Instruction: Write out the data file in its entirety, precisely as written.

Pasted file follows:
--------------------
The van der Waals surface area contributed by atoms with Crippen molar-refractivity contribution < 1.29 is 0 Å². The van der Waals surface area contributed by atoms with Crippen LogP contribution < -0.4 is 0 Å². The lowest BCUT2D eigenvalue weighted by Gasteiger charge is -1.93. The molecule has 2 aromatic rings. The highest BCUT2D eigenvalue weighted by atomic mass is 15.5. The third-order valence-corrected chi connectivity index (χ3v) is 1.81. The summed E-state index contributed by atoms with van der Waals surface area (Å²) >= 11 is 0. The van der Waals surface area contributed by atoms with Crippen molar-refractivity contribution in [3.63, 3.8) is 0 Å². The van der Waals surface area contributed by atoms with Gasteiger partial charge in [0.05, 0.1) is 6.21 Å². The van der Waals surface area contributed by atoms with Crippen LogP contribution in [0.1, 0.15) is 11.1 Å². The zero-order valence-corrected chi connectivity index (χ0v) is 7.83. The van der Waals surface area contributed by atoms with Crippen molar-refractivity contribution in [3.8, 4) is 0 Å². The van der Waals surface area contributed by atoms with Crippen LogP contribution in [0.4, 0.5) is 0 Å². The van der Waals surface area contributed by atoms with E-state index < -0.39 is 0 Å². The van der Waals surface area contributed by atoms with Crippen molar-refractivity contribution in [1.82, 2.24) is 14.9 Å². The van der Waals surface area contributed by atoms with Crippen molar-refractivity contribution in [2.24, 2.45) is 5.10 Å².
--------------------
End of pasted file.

The van der Waals surface area contributed by atoms with Crippen molar-refractivity contribution < 1.29 is 0 Å². The van der Waals surface area contributed by atoms with Crippen LogP contribution < -0.4 is 0 Å². The lowest BCUT2D eigenvalue weighted by Gasteiger charge is -1.93. The molecule has 2 aromatic rings. The highest BCUT2D eigenvalue weighted by atomic mass is 15.5. The third-order valence-corrected chi connectivity index (χ3v) is 1.81. The summed E-state index contributed by atoms with van der Waals surface area (Å²) >= 11 is 0. The van der Waals surface area contributed by atoms with Crippen molar-refractivity contribution in [3.63, 3.8) is 0 Å². The van der Waals surface area contributed by atoms with Gasteiger partial charge in [0.05, 0.1) is 6.21 Å². The van der Waals surface area contributed by atoms with Crippen LogP contribution in [0.1, 0.15) is 11.1 Å². The zero-order valence-corrected chi connectivity index (χ0v) is 7.83. The van der Waals surface area contributed by atoms with Crippen molar-refractivity contribution in [3.8, 4) is 0 Å². The van der Waals surface area contributed by atoms with Crippen LogP contribution in [0.4, 0.5) is 0 Å². The van der Waals surface area contributed by atoms with E-state index < -0.39 is 0 Å². The van der Waals surface area contributed by atoms with Crippen molar-refractivity contribution in [1.82, 2.24) is 14.9 Å². The van der Waals surface area contributed by atoms with Crippen molar-refractivity contribution in [2.24, 2.45) is 5.10 Å².